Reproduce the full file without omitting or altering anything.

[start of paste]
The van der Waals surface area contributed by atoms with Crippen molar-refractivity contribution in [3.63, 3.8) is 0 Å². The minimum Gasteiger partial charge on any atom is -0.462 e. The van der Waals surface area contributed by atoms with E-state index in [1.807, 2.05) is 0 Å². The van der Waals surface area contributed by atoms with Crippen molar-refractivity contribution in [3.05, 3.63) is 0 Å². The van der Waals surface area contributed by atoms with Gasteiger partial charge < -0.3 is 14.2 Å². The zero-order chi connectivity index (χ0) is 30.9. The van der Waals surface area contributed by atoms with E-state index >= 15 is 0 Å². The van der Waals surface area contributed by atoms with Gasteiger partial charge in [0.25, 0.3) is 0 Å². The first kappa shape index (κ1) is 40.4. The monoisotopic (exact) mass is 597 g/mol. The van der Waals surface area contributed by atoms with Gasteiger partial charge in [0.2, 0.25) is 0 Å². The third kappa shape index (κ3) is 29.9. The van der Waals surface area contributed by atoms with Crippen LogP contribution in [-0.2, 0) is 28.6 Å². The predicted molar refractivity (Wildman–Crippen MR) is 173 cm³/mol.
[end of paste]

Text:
The van der Waals surface area contributed by atoms with Crippen molar-refractivity contribution in [3.63, 3.8) is 0 Å². The minimum Gasteiger partial charge on any atom is -0.462 e. The van der Waals surface area contributed by atoms with E-state index in [1.807, 2.05) is 0 Å². The van der Waals surface area contributed by atoms with Crippen molar-refractivity contribution in [3.05, 3.63) is 0 Å². The van der Waals surface area contributed by atoms with Gasteiger partial charge < -0.3 is 14.2 Å². The zero-order chi connectivity index (χ0) is 30.9. The van der Waals surface area contributed by atoms with E-state index >= 15 is 0 Å². The van der Waals surface area contributed by atoms with Gasteiger partial charge in [0.25, 0.3) is 0 Å². The first kappa shape index (κ1) is 40.4. The monoisotopic (exact) mass is 597 g/mol. The van der Waals surface area contributed by atoms with Gasteiger partial charge in [0.2, 0.25) is 0 Å². The third kappa shape index (κ3) is 29.9. The van der Waals surface area contributed by atoms with Crippen LogP contribution in [-0.2, 0) is 28.6 Å². The predicted molar refractivity (Wildman–Crippen MR) is 173 cm³/mol.